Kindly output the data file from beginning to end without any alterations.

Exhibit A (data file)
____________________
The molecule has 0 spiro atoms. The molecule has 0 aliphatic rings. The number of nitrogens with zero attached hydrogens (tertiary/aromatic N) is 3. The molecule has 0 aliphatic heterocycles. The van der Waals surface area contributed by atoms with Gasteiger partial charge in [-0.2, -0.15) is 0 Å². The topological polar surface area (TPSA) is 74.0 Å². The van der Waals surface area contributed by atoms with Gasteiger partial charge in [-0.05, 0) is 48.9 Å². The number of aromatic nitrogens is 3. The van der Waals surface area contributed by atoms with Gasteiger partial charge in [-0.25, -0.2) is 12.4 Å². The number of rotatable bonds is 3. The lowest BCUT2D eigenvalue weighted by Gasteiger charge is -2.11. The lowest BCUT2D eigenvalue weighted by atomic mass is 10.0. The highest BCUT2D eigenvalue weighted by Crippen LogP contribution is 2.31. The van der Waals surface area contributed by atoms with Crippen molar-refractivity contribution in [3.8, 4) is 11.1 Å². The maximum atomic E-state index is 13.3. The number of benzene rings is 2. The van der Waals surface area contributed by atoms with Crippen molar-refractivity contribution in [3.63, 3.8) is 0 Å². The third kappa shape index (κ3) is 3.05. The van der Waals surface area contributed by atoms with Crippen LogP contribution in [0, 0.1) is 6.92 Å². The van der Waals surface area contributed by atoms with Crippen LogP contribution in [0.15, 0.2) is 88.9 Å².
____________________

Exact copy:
The molecule has 0 spiro atoms. The molecule has 0 aliphatic rings. The number of nitrogens with zero attached hydrogens (tertiary/aromatic N) is 3. The molecule has 0 aliphatic heterocycles. The van der Waals surface area contributed by atoms with Gasteiger partial charge in [-0.2, -0.15) is 0 Å². The topological polar surface area (TPSA) is 74.0 Å². The van der Waals surface area contributed by atoms with Gasteiger partial charge in [-0.05, 0) is 48.9 Å². The number of aromatic nitrogens is 3. The van der Waals surface area contributed by atoms with Gasteiger partial charge in [-0.25, -0.2) is 12.4 Å². The number of rotatable bonds is 3. The lowest BCUT2D eigenvalue weighted by Gasteiger charge is -2.11. The lowest BCUT2D eigenvalue weighted by atomic mass is 10.0. The highest BCUT2D eigenvalue weighted by Crippen LogP contribution is 2.31. The van der Waals surface area contributed by atoms with Crippen molar-refractivity contribution in [3.8, 4) is 11.1 Å². The maximum atomic E-state index is 13.3. The number of benzene rings is 2. The van der Waals surface area contributed by atoms with Crippen molar-refractivity contribution in [3.63, 3.8) is 0 Å². The third kappa shape index (κ3) is 3.05. The van der Waals surface area contributed by atoms with Crippen LogP contribution in [0, 0.1) is 6.92 Å². The van der Waals surface area contributed by atoms with Crippen LogP contribution in [0.15, 0.2) is 88.9 Å².